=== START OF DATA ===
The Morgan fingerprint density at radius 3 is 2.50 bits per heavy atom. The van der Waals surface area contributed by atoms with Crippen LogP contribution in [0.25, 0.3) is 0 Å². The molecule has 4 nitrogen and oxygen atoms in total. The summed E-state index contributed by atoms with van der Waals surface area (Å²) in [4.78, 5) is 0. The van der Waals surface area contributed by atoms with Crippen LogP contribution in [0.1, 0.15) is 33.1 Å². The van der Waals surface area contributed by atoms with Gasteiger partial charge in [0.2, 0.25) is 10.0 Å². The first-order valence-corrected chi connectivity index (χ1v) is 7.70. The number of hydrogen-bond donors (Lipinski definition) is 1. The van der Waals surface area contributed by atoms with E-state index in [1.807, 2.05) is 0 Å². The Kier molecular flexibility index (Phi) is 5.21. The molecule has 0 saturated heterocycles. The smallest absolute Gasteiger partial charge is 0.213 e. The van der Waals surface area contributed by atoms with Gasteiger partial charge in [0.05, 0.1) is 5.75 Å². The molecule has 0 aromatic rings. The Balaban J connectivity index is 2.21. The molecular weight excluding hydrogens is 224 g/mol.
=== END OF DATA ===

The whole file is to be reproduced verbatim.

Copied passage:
The Morgan fingerprint density at radius 3 is 2.50 bits per heavy atom. The van der Waals surface area contributed by atoms with Crippen LogP contribution in [0.25, 0.3) is 0 Å². The molecule has 4 nitrogen and oxygen atoms in total. The summed E-state index contributed by atoms with van der Waals surface area (Å²) in [4.78, 5) is 0. The van der Waals surface area contributed by atoms with Crippen LogP contribution in [0.1, 0.15) is 33.1 Å². The van der Waals surface area contributed by atoms with Gasteiger partial charge in [0.2, 0.25) is 10.0 Å². The first-order valence-corrected chi connectivity index (χ1v) is 7.70. The number of hydrogen-bond donors (Lipinski definition) is 1. The van der Waals surface area contributed by atoms with E-state index in [1.807, 2.05) is 0 Å². The Kier molecular flexibility index (Phi) is 5.21. The molecule has 0 saturated heterocycles. The smallest absolute Gasteiger partial charge is 0.213 e. The van der Waals surface area contributed by atoms with Gasteiger partial charge in [0.05, 0.1) is 5.75 Å². The molecule has 0 aromatic rings. The Balaban J connectivity index is 2.21. The molecular weight excluding hydrogens is 224 g/mol.